London Metal Exchange Supports Forcefield Blockchain Initiative to Track Global Metals via Mercuria
Blockchain technology has been tipped as the answer to most global industries, and rightly so, those who have already integrated the technology to their system have most probably a positive story to tell.
For that reason, most industries are heads-up to impress the blockchain technology with some however reluctant to do so.
One sector looking to take advantage of the technology is the mining supply chain, which for some time now, has had several issues concerning the movement of the physical metals.
The Forcefield Initiative
A consortium of banks and metal traders has decided to build a blockchain-based system which will be responsible for tracking the trade of the physical metals across the globe.
According to a report from individuals familiar with the effort, the group which is headed by Swiss trader Mercuria intends to provide a better picture of how the metals flow across the globe. The initiative dubbed “Forcefield” includes some banks like ING and Macquarie.
In Full Support of the Initiative
The initiative looks so good that now the London Metal Exchange (LME) which has the bragging rights as having the world's largest market for metal derivatives, is in support of the initiative.
Although LME chief executive didn't specifically comment on any involvement with the initiative, he praised the system saying that it will help in identifying the location of the metal, proof of the metal without anyone knowing what the metal is or where it is.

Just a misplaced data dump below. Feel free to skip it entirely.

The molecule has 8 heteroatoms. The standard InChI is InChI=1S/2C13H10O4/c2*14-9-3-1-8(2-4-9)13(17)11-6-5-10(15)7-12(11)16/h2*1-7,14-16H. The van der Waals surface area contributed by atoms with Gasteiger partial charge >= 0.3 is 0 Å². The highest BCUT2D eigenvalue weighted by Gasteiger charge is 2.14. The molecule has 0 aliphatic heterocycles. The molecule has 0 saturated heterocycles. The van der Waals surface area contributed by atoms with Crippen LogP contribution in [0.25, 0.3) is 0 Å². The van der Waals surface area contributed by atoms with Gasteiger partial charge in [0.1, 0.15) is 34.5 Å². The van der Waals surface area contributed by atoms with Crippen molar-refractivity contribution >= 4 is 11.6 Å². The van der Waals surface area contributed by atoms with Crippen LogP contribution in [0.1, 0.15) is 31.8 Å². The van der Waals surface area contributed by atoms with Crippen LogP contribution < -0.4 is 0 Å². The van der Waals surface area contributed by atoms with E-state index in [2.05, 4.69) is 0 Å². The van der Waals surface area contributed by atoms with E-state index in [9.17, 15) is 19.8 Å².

The London Metal Exchange has over 500 approved warehouses in 34 different locations across the globe, where metal on behave of holders are stored. However, despite having several approved warehouses, there's none approved warehouse in China which happens to be the globe's largest consumer of metals. Therefore, it makes it hard for consumers as well as traders to be sure of the metal's provenance and the general state of supply and demand.
The system will help buyers in the sector to easily track the source of the metal and also help the metal traders to prove the ownership of their stock.
One thing is for sure, the metal trading industry requires such a system, and if the initiative delivers on their objectives, then it will be a massive win for the community. Nevertheless, the metal trading community requires a transparent system to ascertain how these metals are acquired, whether illegally mined, traded or even to finance conflicts.
The big question remains if the technology will work with political and economic problems, given that using technology sometimes gets tricky with such situations.
But all the same, blockchain technology is meant to solve these kinds of issues and LME backing the Forcefield initiative is a significant step to realizing the technology's real potential.